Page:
Indspire Laureates Inspire Others on to Post-Secondary Education

Indspire Laureates Inspire Others on to Post-Secondary Education

The Indspire Youth Laureates Cross Canada Tour made a stop in Yellowknife Tuesday, with three laureates sharing their inspirational stories of post-secondary education. These speakers are taking different educational paths, but had common struggles. They shared tips for success with Indigenous students.

Thomas Dymond is a laureate from the Bear River First Nation in Nova Scotia. He was a strong leader for Indigenous students while completing his undergraduate and Master’s degrees at Memorial University of Newfoundland. He is now a medical student at Queen’s University, where he promotes greater representation of Indigenous students in the Medical Faculty. He highlighted his many struggles to get where he is, and the groups that have helped him to get there, including Indspire.

An audience member asked why there was this underrepresentation in medical school. Thomas pointed out that, at least at the time he heard the statistic; an Indigenous male was more likely to go to jail in Canada than to complete high school. With such low rates of high school completion, how are Indigenous males to be well represented in undergraduate programs, let alone medical schools? This was a great reminder that our support to community groups to help youth develop their skills or return to school can have a big impact on the future of our territory.

All three speakers credited university on-campus Indigenous student resources as being crucial to their success. Each left their home community and traveled far to attend post-secondary school. They said connecting with other Indigenous students was very important to them, as well as connections with local Indigenous people. This helped them feel connected to their own culture. In Elizabeth Zarpa’s case, connecting with local Indigenous people in Victoria, B.C. helped her feel connected to her Inuit culture far away in Labrador.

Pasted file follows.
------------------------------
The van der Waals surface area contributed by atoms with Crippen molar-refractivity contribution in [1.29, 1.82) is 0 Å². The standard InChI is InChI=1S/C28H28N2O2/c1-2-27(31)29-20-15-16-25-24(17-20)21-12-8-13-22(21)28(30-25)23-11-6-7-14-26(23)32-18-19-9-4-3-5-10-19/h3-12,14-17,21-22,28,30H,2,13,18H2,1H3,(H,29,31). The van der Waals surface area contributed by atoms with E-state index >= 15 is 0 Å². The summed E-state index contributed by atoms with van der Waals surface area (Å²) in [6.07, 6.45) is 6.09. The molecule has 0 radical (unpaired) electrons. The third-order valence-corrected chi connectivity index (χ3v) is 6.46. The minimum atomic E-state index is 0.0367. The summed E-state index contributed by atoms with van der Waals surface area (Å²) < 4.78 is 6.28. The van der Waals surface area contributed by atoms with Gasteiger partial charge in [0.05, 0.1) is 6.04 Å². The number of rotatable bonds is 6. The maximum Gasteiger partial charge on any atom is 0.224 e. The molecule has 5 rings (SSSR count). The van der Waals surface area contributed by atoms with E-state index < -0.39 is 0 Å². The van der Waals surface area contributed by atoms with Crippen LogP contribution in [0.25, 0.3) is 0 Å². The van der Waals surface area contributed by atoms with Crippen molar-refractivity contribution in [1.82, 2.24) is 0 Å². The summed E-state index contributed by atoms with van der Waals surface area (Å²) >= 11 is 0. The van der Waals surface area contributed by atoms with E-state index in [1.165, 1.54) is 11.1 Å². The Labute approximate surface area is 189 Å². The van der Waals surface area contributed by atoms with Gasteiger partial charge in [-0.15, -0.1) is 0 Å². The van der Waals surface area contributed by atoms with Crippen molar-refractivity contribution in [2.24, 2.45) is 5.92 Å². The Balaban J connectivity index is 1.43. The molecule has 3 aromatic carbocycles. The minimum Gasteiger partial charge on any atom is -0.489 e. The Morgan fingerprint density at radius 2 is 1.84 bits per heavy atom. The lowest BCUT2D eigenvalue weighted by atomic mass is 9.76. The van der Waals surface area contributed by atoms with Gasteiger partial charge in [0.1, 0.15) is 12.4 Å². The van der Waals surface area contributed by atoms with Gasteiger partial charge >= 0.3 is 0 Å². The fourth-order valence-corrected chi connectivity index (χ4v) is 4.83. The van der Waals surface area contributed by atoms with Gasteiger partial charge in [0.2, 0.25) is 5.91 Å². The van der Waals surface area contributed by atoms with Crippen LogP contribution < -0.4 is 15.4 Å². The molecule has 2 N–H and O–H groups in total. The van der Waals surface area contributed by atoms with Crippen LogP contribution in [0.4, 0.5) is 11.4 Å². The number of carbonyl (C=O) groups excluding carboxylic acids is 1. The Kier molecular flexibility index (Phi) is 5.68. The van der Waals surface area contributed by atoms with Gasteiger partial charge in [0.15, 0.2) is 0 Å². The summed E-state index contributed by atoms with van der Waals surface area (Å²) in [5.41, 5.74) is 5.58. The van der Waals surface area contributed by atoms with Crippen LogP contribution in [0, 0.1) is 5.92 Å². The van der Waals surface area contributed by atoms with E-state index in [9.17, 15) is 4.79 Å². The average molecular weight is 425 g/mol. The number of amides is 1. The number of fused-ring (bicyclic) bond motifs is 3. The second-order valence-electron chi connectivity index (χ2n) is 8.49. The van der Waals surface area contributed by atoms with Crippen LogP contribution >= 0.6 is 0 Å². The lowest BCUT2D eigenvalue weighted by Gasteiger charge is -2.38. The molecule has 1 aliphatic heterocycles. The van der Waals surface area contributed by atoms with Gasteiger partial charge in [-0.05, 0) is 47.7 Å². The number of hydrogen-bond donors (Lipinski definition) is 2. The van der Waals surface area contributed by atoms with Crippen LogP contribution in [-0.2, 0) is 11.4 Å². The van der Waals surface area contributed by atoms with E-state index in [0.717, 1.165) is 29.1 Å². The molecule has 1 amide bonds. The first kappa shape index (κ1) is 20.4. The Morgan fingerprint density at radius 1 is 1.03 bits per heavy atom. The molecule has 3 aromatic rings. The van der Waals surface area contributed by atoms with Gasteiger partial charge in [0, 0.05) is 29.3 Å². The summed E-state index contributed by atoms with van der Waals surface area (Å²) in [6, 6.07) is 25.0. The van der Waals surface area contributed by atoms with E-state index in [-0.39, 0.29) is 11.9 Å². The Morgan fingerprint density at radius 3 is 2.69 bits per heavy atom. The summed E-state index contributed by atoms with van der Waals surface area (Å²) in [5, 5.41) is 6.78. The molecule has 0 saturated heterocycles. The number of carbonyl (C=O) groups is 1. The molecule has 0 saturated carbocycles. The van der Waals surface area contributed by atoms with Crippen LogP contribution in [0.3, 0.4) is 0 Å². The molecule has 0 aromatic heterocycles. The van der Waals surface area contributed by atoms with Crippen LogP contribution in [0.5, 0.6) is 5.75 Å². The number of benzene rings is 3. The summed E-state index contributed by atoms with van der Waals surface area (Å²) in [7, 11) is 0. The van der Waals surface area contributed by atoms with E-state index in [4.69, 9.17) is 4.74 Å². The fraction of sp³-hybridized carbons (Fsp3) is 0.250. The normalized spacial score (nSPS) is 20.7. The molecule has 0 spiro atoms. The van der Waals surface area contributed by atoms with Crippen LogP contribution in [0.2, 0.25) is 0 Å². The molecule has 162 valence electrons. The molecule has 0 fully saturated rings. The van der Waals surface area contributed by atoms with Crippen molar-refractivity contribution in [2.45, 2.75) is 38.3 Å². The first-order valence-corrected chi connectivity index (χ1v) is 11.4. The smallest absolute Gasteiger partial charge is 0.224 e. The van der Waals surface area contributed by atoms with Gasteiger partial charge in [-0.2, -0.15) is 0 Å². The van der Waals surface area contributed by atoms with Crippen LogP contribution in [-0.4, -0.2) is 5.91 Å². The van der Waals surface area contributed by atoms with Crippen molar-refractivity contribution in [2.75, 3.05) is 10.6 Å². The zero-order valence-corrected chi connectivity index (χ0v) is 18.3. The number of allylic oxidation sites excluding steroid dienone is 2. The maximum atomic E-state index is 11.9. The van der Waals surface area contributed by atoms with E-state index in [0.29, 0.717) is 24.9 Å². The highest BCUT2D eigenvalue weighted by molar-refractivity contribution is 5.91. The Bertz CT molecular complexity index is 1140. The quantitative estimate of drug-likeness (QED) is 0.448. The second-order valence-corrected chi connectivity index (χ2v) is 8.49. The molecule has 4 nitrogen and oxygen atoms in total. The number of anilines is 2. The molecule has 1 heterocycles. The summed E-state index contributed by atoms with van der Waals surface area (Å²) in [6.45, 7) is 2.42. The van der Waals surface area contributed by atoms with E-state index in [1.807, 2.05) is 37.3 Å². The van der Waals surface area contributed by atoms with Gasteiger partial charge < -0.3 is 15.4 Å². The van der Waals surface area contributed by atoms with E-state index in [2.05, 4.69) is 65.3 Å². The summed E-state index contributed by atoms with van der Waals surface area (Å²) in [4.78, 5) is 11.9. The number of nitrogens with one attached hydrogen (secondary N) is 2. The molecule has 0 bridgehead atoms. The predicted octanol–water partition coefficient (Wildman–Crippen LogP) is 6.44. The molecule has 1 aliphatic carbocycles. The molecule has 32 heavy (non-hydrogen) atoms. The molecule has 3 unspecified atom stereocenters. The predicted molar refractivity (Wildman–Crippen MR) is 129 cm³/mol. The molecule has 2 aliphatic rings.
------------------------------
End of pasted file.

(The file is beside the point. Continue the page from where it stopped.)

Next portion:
High school students may believe that Student Financial Assistance or Indigenous government programs will be enough financial help to get them through post-secondary school. But the Indspire laureates said that is not always the case. Situations come up while a student is in school that cost money, and could harm their ability to complete their studies. They pointed to Indspire as a great resource for both financial and non-financial support.

Congratulations to the Literacy Council’s own Danita Frost-Arey, a 2017-18 Indspire scholarship winner.  When Danita isn’t working at the Literacy Council, she is an Aurora College social work student. I hope the student audience from Deh Gah School, in Fort Providence, and Kalemi Dene School, in Ndılǫ, were inspired this week to pursue post-secondary goals as well.

— Katie Johnson

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